The day everything changed

EVERETT – For the rest of the world, it was another workday after a long holiday weekend.

The death of Jack Ruby, who gunned down President. Kennedy’s alleged assassin, topped most newspapers that day. Purdue defeated USC in the Rose Bowl. And newspapers reported record profits from 1966.

For the city of Everett and the residents of Snohomish County, Jan. 3, 1967,was the first day of a new way of life here.

After just less than a year of anticipation, the Boeing Co.’s jumbo jet factory in Everett was open for business. On that day, Boeing workers came to Everett for the first time to do the same thing that company employees continue 40 years later: build airplanes.

“The inconveniences are going to be many,” Bayne Lamb, facilities director for the 747, told the group that day. “You’ll be wearing hard hats and overcoats for some time.”

Those first workers didn’t find 42 acres of factory and 20,000 paved parking spaces. Instead, they arrived at a partially finished factory, where plastic tarps helped protect workers from Mother Nature.

The factory wouldn’t be completed until April 1968. In the meantime, the group known as the Incredibles began building the first 747 while construction crews scrambled to finish the factory they worked in.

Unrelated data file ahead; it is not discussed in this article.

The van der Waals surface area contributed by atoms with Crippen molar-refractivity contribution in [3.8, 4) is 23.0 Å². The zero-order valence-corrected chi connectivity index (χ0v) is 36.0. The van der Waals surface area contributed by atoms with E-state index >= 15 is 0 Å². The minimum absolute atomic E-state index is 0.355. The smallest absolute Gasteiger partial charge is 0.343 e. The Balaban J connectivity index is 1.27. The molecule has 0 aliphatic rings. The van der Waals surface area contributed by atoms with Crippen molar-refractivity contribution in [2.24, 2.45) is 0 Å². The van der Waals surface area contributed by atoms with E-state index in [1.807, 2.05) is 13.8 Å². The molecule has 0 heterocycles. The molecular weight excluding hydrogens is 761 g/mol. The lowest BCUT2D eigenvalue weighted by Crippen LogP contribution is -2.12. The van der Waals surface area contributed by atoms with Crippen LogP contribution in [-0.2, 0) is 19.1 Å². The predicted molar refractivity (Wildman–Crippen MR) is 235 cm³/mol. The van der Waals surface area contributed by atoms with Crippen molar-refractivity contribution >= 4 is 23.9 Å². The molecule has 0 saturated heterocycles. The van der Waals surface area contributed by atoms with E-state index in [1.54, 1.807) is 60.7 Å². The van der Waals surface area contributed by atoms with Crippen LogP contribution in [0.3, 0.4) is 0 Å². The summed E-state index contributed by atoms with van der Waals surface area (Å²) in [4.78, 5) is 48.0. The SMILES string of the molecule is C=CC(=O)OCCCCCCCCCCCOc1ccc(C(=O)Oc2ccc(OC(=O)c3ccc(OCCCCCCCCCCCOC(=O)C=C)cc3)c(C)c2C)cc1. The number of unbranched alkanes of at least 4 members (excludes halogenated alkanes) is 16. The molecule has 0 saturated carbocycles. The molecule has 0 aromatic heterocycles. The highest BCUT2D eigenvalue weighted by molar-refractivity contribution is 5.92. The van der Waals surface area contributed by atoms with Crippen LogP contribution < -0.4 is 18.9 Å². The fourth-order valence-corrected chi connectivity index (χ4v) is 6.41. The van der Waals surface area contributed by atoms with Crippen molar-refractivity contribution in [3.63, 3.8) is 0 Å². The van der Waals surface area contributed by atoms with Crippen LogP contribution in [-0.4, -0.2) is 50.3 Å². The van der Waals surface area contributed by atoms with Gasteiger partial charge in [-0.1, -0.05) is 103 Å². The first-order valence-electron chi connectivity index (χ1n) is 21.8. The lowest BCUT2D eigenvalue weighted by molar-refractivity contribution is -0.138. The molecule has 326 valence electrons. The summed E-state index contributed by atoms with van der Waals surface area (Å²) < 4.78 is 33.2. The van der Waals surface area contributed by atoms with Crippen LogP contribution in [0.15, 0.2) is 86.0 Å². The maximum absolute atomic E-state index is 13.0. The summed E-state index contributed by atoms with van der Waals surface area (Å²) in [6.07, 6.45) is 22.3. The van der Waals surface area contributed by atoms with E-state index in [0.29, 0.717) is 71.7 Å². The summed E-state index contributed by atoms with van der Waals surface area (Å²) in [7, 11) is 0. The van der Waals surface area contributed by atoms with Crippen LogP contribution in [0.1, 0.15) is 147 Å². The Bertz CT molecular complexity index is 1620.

“It was cold,” said Larry Hansen, a retired 32-year employee of Boeing. “There was no heat in the building yet. It was almost like being outside.”

Outside wasn’t pleasant. The next two days of Herald headlines previewed what was to be a tough winter: “First snow hits city” and “Heavy snow hits area.”

The number of employees who showed up on Jan. 3, 1967, pales in comparison to the roughly 25,000 men and women who work in the Everett facility. About 113 people reported in. But, like everything else about Boeing’s plant here, those figures just grew.

“We were adding people almost every day,” Hansen said.

Five hundred workers were expected in Everett by the end of January 1967. The group would swell in size to roughly 50,000 over the next two years.

“If we could look 20 to 50 years ahead, it would be interesting to see what kind of products we’ll roll across these floors,” Malcom Stamper, the original site manager for Boeing, told the group 40 years ago.

Since that day, more than 2,900 planes have been built in Everett.

As Stamper could have guessed, not all of those planes were 747s. Boeing workers in Everett have devised and produced two additional jets, the 767 and 777, and anxiously await a third, the 787, which they will roll across Stamper’s floors in 2007.

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